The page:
BY JIM WEBSTER
I’ve just been checking a batch of dry cows. They’re enjoying a well-earned rest in late pregnancy, slouching about in the sun, eating the grass and generally not doing a lot. But as I walked to see them, I caught a glimpse of something black out of the corner of my eye. Think ‘bin bag’ black if you would. So after checking them I walked across to see what it was. After all the last thing we want is the cows eating it out of curiosity.
It wasn’t a bin bag, it was a balloon with the name Haley written on it. Walking across the field I found another, also obviously designed for a small girl’s party. I’ve just looked on Google, you get 5 balloons for £15 or £45 if you have them prefilled.
There’s a shortage of Helium, and yet we use 10% of output on party balloons.
I confess I have trouble with this. What parent asks their child, “Should we celebrate your birthday by littering the place with plastic and releasing inert gasses into the atmosphere?”
“Oh yes please Mummy.”
There again, I was in the paper shop the other morning getting a paper. The lass behind the counter, harassed as ever, was frantically trying to get the magazines sorted out. Her problem was with the magazines aimed at children. A thin magazine as made several times thicker by the plastic tat, ponies and stuff, fastened to the front using a plastic wrapper. One comment made was that, as it’s a promotion and the majority won’t sell, they’ll just be returned to be pulped. If we’re bringing up people inured to assume life is decorated with large quantities of expendable cheap plastic tat, no wonder they don’t have a problem with sending off helium balloons at random.
Look, I realise that a lot of people live in pretty grim areas, robbed of hope and aspiration by generations of planners who have obviously plotted to ensure that the areas are as dire as possible. But just because they want to destroy the environment, it doesn’t mean you have to sell them the stuff to do it with.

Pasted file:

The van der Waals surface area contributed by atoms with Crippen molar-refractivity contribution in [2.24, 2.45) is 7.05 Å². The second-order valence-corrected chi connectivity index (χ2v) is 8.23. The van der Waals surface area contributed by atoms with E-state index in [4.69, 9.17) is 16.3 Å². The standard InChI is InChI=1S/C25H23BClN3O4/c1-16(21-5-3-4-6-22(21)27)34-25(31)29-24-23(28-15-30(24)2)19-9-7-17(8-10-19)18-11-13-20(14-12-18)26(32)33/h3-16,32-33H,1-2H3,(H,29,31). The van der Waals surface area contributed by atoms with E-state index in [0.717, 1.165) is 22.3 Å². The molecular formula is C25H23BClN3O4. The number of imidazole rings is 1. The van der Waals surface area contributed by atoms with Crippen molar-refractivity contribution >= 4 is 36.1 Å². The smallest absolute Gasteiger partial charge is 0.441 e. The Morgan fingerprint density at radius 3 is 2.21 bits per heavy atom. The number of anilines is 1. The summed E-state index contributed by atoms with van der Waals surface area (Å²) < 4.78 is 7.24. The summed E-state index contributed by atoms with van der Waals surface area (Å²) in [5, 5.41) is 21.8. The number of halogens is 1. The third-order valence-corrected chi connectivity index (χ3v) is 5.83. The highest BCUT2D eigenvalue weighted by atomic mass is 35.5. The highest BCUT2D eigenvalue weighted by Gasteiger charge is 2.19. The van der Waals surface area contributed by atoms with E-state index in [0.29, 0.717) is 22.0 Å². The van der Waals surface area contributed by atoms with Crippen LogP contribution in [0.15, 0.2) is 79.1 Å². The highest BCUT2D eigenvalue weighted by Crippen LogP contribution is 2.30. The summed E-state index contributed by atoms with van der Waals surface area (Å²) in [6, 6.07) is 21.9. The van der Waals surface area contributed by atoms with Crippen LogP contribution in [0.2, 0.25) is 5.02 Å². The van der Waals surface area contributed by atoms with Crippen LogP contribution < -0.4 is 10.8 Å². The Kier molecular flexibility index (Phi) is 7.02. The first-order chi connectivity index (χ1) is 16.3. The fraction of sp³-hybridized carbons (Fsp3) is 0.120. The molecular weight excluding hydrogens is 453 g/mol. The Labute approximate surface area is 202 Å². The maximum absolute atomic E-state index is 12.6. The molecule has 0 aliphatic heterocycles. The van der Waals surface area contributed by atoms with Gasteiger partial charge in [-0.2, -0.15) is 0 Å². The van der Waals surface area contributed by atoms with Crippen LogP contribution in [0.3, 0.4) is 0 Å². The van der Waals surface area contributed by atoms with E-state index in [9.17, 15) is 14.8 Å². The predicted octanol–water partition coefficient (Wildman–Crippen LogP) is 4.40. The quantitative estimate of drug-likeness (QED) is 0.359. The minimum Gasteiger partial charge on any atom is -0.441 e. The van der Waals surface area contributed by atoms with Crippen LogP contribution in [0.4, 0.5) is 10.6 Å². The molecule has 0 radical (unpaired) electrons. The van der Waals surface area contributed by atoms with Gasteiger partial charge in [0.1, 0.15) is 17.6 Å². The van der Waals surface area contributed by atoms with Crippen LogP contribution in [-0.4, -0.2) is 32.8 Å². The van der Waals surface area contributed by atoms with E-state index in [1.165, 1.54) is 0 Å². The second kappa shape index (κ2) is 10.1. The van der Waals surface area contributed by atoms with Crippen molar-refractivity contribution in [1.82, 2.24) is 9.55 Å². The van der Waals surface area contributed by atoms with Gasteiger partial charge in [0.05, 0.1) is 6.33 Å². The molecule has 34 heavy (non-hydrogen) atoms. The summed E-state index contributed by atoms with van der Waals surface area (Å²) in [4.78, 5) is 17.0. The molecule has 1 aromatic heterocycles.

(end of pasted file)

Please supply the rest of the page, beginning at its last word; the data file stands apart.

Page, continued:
Then there are sky lanterns. Yes I know they’re ancient and cultural, they may have been invented about 2000 years ago by a Chinese general for battlefield signalling. But just because the Chinese invented it doesn’t make it a good idea. They invented female foot-binding as well.
Stop and think about the conversation…
“How are you going to celebrate your wedding?”
“Well I thought we’d spew burning lanterns over the countryside.”
“Cool, well I suppose that nowadays dragon fire is completely out of budget. I’m glad you’ve decided to start your married life as you mean to go on.”
But the problem is that we seem to have an urban population who contain a considerable number who largely don’t seem to care. I remember this time last year, the Nation Park commented that in 2020 they’d been swamped with people. The Park staff normally collect 10 bin bags of litter per week. (Obviously this does not include the litter people have very correctly deposited in bins.) Yet after the late May bank holiday weekend in 2020 they collected 138 bags of litter, picked up off the ground.
Similarly park staff normally dispose of around 3 pieces of human waste from their car parks in the average month. In this one weekend they disposed over 100 pieces of human waste. Many of these in car parks where there was a toilet that was open.
But then the Great British Public have a bad attitude to sewage. The Environment Agency will allow the various water firms to discharge raw sewage into rivers during storms. They do this because it cuts down on the pressure on the sewers. This means that there is a lesser risk of waste backing up, possibly flooding homes and communities. The trouble is, nobody is quite sure what the level of rainfall is before they’re allowed to do this. Volunteers monitoring the River Wharfe recorded 136 spills from one of Ilkley’s sewage-treatment works on 77 days last year.
Let’s put this in proportion, if this had been a family dairy farm with a slurry pit leaking, they’d have been sued into bankruptcy long ago, but nobody is quite sure when things will improve with water companies and sewage discharges.
Now let us be blunt here. Whose sewage is it? I thought we were supposed to be working towards a ‘polluter pays’ situation. Surely if the inhabitants of an area are polluting that area with their sewage, they ought to pay to have a proper system put in?
Oh and does Haley want her balloons back?
Jim Webster farms at the bottom end of South Cumbria. Jim was encouraged to collect together into a book some blog posts he’d written because of their insight into Cumbrian farming and rural life (rain, sheep, quad-bikes and dogs) It’s available here.